Correctional facility goes on lockdownMinnesota Correctional Facility-Red Wing was on lockdown for more than 24 hours this week as authorities conducted a sweep targeting Native American gang members.
By: Regan Carstensen and Bethany Wesley, The Republican Eagle
Minnesota Correctional Facility-Red Wing was on lockdown for more than 24 hours this week as authorities conducted a sweep targeting Native American gang members.
Inmates in all state prisons throughout Minnesota were confined to their cells from 4 a.m. Tuesday to 5 a.m. Wednesday as local, state, federal and tribal law enforcement officers looked for members of the Native Mob gang.
Membership in the Native Mob, which was started in the 1990s, is estimated at 200 people who are regularly recruited from communities with large, young, male, Native American populations.
The search coincided with the unsealing of a federal indictment charging 24 alleged gang members with conspiracy to participate in racketeering activity and other crimes.
“Some of the people were on the streets in the community and some of the people are currently in prison,” Minnesota Department of Corrections spokeswoman Sarah Berg said.
For that reason, prisons were locked down to ensure the safety of law enforcement as well as make sure there was no flow of information between prisoners and the public, Berg explained.
Six defendants were arrested Tuesday on the White Earth, Mille Lacs and Leech Lake Indian reservations, as well as in the Twin Cities.
Those indicted for conspiracy to participate in racketeering were: Aaron James Gilbert Jr., 24, Minneapolis; Cory Gene Oquist, 22, Bemidji, Minn.; Dale John Pindegayosh, 29, Cass Lake, Minn.; Justen Lee Poitra, 26, Cass Lake; Dale Wesley Ballinger Jr., 20, Isle, Minn.; and Damien Lee Beaulieu, 20, Onamia, Minn.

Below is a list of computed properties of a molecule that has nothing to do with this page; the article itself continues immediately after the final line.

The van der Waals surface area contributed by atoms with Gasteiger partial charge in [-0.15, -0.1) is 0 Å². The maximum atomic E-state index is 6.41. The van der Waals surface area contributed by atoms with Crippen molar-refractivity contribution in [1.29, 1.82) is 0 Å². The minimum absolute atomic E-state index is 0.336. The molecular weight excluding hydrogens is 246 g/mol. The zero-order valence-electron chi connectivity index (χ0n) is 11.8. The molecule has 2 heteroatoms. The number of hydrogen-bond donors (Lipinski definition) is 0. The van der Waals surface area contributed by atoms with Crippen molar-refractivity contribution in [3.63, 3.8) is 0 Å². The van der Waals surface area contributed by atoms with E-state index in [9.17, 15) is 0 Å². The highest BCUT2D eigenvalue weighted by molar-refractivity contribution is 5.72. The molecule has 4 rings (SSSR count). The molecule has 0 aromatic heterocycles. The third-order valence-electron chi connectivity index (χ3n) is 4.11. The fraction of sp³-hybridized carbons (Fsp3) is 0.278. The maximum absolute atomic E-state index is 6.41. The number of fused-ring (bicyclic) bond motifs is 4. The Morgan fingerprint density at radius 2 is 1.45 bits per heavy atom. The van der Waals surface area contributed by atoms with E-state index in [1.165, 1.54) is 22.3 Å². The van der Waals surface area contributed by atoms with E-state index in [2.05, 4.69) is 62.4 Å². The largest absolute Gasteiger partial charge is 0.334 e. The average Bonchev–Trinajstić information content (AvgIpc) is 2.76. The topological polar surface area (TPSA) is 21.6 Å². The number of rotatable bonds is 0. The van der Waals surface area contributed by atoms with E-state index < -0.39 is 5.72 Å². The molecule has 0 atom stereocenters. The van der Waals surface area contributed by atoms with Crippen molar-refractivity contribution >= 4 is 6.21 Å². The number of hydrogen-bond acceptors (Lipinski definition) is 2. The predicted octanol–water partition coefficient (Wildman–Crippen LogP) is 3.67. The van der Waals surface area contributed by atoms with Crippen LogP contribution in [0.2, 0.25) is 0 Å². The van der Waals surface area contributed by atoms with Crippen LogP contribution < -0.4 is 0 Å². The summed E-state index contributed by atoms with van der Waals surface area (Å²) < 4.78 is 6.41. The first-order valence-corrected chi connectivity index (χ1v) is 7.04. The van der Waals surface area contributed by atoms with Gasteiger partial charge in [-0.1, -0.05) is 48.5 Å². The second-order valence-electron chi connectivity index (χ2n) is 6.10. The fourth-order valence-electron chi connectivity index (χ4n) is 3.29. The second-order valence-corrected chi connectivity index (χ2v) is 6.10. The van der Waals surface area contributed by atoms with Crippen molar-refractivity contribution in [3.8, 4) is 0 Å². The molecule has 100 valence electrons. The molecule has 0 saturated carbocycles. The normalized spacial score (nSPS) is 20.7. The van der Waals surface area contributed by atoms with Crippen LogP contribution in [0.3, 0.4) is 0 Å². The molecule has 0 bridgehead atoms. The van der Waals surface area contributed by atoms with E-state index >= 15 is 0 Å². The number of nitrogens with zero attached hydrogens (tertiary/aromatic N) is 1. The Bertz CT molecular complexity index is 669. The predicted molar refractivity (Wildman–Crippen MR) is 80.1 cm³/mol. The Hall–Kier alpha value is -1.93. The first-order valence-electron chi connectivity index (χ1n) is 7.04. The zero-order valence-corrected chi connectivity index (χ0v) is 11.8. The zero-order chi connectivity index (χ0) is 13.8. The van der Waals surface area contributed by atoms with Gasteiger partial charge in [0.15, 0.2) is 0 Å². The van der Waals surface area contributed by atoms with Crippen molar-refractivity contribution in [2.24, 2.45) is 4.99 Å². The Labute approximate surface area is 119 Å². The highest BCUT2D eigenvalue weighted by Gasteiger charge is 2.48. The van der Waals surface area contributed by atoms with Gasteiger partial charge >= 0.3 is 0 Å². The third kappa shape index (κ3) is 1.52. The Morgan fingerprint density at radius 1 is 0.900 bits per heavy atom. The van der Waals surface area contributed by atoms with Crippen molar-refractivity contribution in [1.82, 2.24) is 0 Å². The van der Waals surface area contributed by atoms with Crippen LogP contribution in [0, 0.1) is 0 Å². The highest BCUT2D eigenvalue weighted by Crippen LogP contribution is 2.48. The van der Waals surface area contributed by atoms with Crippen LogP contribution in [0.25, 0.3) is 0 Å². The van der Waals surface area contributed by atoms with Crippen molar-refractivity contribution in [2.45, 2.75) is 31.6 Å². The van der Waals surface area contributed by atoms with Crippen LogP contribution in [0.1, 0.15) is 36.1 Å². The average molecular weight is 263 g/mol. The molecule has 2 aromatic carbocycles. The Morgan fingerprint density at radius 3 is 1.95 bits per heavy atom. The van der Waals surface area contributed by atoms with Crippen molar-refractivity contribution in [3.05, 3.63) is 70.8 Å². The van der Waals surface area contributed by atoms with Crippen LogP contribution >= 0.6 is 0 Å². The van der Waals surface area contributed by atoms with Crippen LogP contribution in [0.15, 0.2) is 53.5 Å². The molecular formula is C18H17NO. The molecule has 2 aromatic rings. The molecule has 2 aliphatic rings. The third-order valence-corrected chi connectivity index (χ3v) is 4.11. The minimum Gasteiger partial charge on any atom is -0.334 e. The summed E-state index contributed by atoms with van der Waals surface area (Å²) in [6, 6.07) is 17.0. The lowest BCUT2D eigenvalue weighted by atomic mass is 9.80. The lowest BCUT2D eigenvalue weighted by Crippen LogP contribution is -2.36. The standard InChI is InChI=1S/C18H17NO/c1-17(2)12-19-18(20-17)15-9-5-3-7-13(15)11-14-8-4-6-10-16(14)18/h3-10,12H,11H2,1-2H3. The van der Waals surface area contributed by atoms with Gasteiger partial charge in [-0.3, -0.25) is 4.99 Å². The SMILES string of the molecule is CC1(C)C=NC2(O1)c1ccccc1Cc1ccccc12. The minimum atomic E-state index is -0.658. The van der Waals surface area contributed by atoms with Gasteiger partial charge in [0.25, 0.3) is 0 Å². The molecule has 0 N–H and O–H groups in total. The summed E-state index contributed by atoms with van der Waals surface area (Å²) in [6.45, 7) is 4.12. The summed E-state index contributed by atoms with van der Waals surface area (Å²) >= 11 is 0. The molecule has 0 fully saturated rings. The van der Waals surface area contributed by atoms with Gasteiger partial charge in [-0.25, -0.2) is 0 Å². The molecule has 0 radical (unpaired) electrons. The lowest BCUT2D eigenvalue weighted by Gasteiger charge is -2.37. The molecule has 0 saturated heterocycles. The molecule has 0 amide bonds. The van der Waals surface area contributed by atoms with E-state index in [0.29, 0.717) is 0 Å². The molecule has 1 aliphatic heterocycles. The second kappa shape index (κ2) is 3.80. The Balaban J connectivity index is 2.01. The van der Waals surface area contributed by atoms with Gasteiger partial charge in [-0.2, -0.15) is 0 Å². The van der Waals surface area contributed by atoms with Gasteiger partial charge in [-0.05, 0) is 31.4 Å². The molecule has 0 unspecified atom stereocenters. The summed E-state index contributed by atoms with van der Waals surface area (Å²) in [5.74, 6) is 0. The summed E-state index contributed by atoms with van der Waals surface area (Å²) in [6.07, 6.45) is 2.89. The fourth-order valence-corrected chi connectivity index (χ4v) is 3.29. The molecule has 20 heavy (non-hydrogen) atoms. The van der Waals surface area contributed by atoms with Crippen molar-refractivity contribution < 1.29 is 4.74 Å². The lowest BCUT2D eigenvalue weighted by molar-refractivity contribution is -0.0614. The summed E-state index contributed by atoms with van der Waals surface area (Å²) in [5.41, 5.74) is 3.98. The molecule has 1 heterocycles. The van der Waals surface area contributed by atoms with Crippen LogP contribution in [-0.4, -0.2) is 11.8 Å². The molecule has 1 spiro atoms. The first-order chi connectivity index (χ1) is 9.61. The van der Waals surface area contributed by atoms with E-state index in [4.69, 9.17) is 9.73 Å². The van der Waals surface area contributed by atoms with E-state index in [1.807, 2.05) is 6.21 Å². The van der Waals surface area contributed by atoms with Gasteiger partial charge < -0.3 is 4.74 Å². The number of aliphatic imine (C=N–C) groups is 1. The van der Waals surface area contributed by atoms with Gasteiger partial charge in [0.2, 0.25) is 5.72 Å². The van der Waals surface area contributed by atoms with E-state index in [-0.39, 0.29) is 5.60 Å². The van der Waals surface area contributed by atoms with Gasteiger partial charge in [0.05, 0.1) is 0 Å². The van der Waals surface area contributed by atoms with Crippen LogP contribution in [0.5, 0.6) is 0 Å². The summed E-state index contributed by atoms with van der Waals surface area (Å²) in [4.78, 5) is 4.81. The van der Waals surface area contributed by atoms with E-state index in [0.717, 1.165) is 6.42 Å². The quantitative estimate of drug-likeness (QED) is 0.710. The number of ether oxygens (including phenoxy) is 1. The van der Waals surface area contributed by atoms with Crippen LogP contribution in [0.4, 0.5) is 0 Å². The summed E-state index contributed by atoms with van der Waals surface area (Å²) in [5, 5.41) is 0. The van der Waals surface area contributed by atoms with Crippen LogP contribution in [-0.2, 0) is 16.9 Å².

“The investigation exemplifies the law enforcement cooperation we are fortunate to experience here in Minnesota,” U.S. Attorney B. Todd Jones said in a press release. “Local, state, federal and tribal investigators worked side by side to take down some of the most violent criminals in our state and, in the process, disrupt an extremely dangerous gang that diminishes the quality of life for those who live and work in Native American communities.”
Of the 18 remaining defendants, 12 are in jail or prison on other charges and six others are still sought by law enforcement, according to the Minnesota Department of Justice.
Officials with the Department of Corrections would not disclose whether any of the remaining defendants are at MCF-Red Wing for multiple reasons.
“Because of the ongoing nature,” DOC spokesman John Schadl said. “It might also be problematic, too, because if we did make an arrest at Red Wing it would be a juvenile.”
Schadl did confirm that some of the young men at MCF-Red Wing do have family members affiliated with other strategic threat groups.
“Inside prison we don’t call them gangs,” he said.
The indictment alleges that the primary objective of the gang is to preserve, protect, promote, and enhance the Native Mob’s power, territory, and financial gains by distributing illegal drugs, from crack cocaine to ecstasy.
Members also reportedly provide monetary support to other members, including those incarcerated; share with one another police reports, victim statements, and other case discovery; hinder or obstruct officials from identifying or apprehending those wanted by the law; and intimidate witnesses, according to the Department of Justice. Moreover, they purportedly maintain and circulate firearms for gang use and commit acts of violence, including murder, against individuals associated with rival gangs.
If convicted, the defendants face a potential maximum sentence of between 20 years and life in federal prison.
Bethany Wesley reports for the Bemidji Pioneer.